Quantum computer vision tested for defect detection
Scientists have demonstrated what they believe is the first implementation of quantum computer vision for a quality inspection problem on a manufacturing production line.
Researchers at Multiverse Computing, which delivers quantum computing solutions, and Ikerlan, a technology transfer centre in Spain, developed a quantum-enhanced kernel method for classification on universal gate-based quantum computers, as well as a quantum classification algorithm on a quantum annealer.
The team found that both algorithms outperformed neural network approaches for classifying manufacturing defects.
Victor Onofre, quantum software developer for Multiverse Computing and one of the authors of the research paper, told Imaging and Machine Vision Europe that the team's approach offers a training time of only six minutes with inference times of two seconds on average. The CNN comparison approach, on the other hand, has training times of hours with many parameters involved.
Onofre noted that the quantum algorithms the team developed need less parameter tuning, are more accessible for modification and improvement, and are more interpretable when compared to a CNN.
'We have demonstrated a significant improvement in the capacity of detecting defects, both in precision and number of detected defects, using two quantum machine learning models compared to the classical counterparts,' Onofre said. 'These findings show the potential of quantum algorithms for taking computer vision performances to the next level.'
The quantum vision system was benchmarked against classical counterparts for an unbalanced dataset of images from the GDXray+ public dataset. This dataset consists of X-ray images of fractures in manufactured car parts.
Onofre explained that the pipeline for quantum machine learning algorithms is designed very similarly to the ones used in classical machine learning: there is data preprocessing, training, fitting, and inference stages.
'Once the mathematical model amenable to be trained on quantum hardware has been developed, the integration is done like industry standard ML pipelines, with the quantum parts of the code securely sent to be run on the quantum hardware of choice, instead of to standard CPUs or GPUs,' he said. 'Most importantly, the end user will have a product that can be used the same way as the current ML models, with the quantum parts working behind the scenes.'
He added that the key difference in algorithm development is that it requires a combination of various frameworks, from quantum physics to computer science and mathematical modeling. 'It is essential to build a collaborative and interdisciplinary workforce where people with different backgrounds combine their skills to create new solutions to real industry problems, manufacturing being one of them,' Onofre advised. 'This is the type of talented and diverse workforce that Multiverse Computing is building.'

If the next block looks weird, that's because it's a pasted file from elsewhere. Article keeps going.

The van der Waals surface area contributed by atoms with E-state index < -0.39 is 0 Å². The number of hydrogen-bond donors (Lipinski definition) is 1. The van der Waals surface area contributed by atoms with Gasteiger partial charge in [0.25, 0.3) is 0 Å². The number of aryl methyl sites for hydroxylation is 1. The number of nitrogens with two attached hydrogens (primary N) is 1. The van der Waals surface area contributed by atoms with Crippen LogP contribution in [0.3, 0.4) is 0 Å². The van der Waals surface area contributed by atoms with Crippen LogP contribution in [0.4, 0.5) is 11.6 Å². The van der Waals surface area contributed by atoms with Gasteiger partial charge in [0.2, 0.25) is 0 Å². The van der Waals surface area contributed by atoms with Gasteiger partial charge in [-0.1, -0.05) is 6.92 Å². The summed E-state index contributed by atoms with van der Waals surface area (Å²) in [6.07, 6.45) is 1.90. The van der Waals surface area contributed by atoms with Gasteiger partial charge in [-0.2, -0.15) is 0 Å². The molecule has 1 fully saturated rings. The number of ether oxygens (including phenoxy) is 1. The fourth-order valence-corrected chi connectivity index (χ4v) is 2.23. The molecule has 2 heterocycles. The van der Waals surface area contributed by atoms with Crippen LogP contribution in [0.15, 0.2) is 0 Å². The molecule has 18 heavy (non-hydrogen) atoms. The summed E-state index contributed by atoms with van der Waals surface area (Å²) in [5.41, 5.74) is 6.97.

Onofre said that quantum annealers are the most advanced type of hardware for difficult optimisation problems, and gave the best results in the study.
'We are in a critical moment for quantum technologies,' Onofre observed. 'Multiple companies realise the potential of quantum algorithms and are building their quantum journeys through real use-case projects and roadmaps for implementation into their pipelines.'
Quantum hardware is expected to advance rapidly over the next few years, and Onofre said that the availability of quantum models depends on the improvement of quantum hardware. However, Multiverse is also working with quantum-inspired algorithms, like Tensor Networks, which use a mathematical framework from quantum physics and so are particularly suited to handling large and complex amounts of data, but are able to run on CPUs or GPUs.
Onofre said that these techniques can add business value to real use cases right now, in manufacturing, finance, and general machine learning applications, as they are independent of the development of quantum hardware. 'These algorithms are being intensively researched and developed by Multiverse, showing a clear advantage over state-of-the-art classical methods, for example in reducing drastically the number of parameters and massively improving the training speed of industry deep learning models,' Onofre said.
The co-authored paper, titled ‘Quantum artificial vision for defect detection in manufacturing’, shows examples of the images analysed by the quantum algorithms and further details the context, metrics and methods used by the researchers.
Ion Etxeberria, CEO of Ikerlan, said in statement: ‘This collaborative study confirmed the benefits of applying quantum methods to real-world industrial challenges. We strongly believe that quantum computing will play a key role in providing AI-based solutions to particularly complex scenarios.’